Though the Defense Department estimates that there were 26,000 sexual assaults in the military last year. Why? There is a deep institutional bias in the military’s justice system; senior officers can — and often do — intervene to prevent cases from being investigated and prosecuted.

Victims of sexual assault know this well, which is why the source of the problem is staring everyone in the face. The problem isn't alleged hookup culture or porn or hormones. The problem is that the military has a structure in which rape and impunity are allowed to thrive. And one specific policy creating this environment is trying sexual assault cases within the chain of command makes it hard for victims to step forward and accuse their rapists. When people don't make accusations, people don't get tried and convicted. Fewer than 15 percent of sexual assaults in the military are ever reported. Or they report the rape and the complaint goes nowhere. Nobody is charged. Of the 3,192 cases which were actually reported in 2011, an estimated 16% of the actual number of assaults, only 489 people had court-martial charges against them. Or they report the rape, the defendant is charged but not convicted. Fewer than 1% of rapes resulted in a court-martial conviction. Or they report the rape, the defendant is charged, the defendant is convicted and then the sentence is overturned. Or they report the rape or sexual assault, the defendant is charged, the defendant is convicted, but, shockingly, the convicted rapist remains active in the military! One in three convicted military sex offenders remain in the military! There is no deterrent. The takeaway is that you can get away with it. And people do.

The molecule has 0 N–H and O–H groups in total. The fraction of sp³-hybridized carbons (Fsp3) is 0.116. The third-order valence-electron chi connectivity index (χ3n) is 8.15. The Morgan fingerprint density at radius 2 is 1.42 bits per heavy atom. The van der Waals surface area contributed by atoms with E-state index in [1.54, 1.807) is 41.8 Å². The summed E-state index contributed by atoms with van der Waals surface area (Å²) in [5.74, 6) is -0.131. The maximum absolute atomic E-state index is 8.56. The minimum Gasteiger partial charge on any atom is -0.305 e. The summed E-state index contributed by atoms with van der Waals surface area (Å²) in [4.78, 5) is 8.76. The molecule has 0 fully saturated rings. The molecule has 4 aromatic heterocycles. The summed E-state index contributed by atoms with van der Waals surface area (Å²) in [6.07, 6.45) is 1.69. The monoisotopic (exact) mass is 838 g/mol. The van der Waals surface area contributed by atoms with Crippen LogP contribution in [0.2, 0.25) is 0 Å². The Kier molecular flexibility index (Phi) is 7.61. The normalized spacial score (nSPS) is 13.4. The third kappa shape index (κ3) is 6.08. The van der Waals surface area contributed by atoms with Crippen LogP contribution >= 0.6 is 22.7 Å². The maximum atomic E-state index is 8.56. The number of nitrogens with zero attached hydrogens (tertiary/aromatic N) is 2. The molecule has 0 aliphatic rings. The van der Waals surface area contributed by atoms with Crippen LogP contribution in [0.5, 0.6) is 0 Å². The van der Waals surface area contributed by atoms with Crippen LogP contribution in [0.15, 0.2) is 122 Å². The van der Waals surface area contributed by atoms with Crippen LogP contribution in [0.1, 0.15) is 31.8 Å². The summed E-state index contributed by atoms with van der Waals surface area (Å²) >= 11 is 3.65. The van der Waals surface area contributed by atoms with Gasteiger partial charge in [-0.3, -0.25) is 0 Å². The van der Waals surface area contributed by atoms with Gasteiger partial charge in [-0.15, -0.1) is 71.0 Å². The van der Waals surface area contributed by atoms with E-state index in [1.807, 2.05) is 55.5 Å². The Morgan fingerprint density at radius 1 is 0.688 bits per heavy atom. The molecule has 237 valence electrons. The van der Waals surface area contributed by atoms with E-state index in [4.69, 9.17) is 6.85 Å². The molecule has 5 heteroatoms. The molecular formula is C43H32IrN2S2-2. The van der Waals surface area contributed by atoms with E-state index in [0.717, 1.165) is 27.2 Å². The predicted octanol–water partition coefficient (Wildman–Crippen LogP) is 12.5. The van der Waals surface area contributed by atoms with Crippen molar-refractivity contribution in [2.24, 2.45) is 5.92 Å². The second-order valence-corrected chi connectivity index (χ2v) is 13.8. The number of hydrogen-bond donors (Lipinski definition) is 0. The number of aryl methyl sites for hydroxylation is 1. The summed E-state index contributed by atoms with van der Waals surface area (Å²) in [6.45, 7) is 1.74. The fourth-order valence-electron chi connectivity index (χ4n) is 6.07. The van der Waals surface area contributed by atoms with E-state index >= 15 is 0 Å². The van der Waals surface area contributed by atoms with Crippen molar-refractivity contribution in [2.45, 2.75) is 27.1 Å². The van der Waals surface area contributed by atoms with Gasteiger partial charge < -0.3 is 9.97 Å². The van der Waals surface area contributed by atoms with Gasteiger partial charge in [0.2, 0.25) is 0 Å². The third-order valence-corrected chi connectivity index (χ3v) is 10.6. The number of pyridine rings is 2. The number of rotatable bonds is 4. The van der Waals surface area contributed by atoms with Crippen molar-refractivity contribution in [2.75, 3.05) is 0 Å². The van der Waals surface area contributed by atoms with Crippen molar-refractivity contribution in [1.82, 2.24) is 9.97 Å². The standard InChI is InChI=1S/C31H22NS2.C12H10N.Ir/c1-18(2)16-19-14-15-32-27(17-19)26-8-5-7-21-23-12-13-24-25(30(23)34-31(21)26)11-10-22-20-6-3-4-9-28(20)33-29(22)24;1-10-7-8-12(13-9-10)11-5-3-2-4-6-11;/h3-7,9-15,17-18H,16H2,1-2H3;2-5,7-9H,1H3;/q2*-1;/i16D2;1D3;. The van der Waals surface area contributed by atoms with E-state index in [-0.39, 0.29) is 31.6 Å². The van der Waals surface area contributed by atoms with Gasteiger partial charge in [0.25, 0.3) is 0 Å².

That is why Senator Gillibrand is proposing a bill that would take these cases outside of the chain of command. The military in Israel, Australia, and the United Kingdom have all done this. Outrageously, the military and some Republicans are resisting this reform. Though, given the way they talk and think about rape, we really shouldn't be surprised.